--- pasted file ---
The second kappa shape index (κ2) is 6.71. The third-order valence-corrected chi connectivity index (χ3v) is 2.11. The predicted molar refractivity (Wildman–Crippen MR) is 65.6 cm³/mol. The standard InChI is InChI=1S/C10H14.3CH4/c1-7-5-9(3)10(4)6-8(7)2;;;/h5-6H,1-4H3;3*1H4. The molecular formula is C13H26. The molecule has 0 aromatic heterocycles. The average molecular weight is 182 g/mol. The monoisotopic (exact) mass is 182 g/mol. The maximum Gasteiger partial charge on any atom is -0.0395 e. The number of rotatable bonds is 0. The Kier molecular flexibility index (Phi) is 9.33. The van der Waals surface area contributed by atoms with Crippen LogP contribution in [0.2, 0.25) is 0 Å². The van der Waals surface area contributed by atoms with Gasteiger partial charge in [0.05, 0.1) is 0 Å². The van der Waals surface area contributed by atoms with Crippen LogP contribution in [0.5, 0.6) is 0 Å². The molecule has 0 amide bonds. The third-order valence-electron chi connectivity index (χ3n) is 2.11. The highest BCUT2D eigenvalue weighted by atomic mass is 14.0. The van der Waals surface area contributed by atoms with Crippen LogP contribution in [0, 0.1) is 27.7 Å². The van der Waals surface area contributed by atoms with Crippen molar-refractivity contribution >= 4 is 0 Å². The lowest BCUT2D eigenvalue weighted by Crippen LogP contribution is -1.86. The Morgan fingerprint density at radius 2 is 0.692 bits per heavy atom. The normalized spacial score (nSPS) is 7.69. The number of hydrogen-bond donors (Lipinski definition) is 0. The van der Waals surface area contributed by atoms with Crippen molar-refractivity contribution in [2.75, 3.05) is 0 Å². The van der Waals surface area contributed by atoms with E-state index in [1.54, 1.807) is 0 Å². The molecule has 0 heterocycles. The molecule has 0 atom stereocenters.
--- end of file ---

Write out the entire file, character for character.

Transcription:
The second kappa shape index (κ2) is 6.71. The third-order valence-corrected chi connectivity index (χ3v) is 2.11. The predicted molar refractivity (Wildman–Crippen MR) is 65.6 cm³/mol. The standard InChI is InChI=1S/C10H14.3CH4/c1-7-5-9(3)10(4)6-8(7)2;;;/h5-6H,1-4H3;3*1H4. The molecular formula is C13H26. The molecule has 0 aromatic heterocycles. The average molecular weight is 182 g/mol. The monoisotopic (exact) mass is 182 g/mol. The maximum Gasteiger partial charge on any atom is -0.0395 e. The number of rotatable bonds is 0. The Kier molecular flexibility index (Phi) is 9.33. The van der Waals surface area contributed by atoms with Crippen LogP contribution in [0.2, 0.25) is 0 Å². The van der Waals surface area contributed by atoms with Gasteiger partial charge in [0.05, 0.1) is 0 Å². The van der Waals surface area contributed by atoms with Crippen LogP contribution in [0.5, 0.6) is 0 Å². The molecule has 0 amide bonds. The third-order valence-electron chi connectivity index (χ3n) is 2.11. The highest BCUT2D eigenvalue weighted by atomic mass is 14.0. The van der Waals surface area contributed by atoms with Crippen LogP contribution in [0, 0.1) is 27.7 Å². The van der Waals surface area contributed by atoms with Crippen molar-refractivity contribution >= 4 is 0 Å². The lowest BCUT2D eigenvalue weighted by Crippen LogP contribution is -1.86. The Morgan fingerprint density at radius 2 is 0.692 bits per heavy atom. The normalized spacial score (nSPS) is 7.69. The number of hydrogen-bond donors (Lipinski definition) is 0. The van der Waals surface area contributed by atoms with Crippen molar-refractivity contribution in [2.75, 3.05) is 0 Å². The van der Waals surface area contributed by atoms with E-state index in [1.54, 1.807) is 0 Å². The molecule has 0 heterocycles. The molecule has 0 atom stereocenters.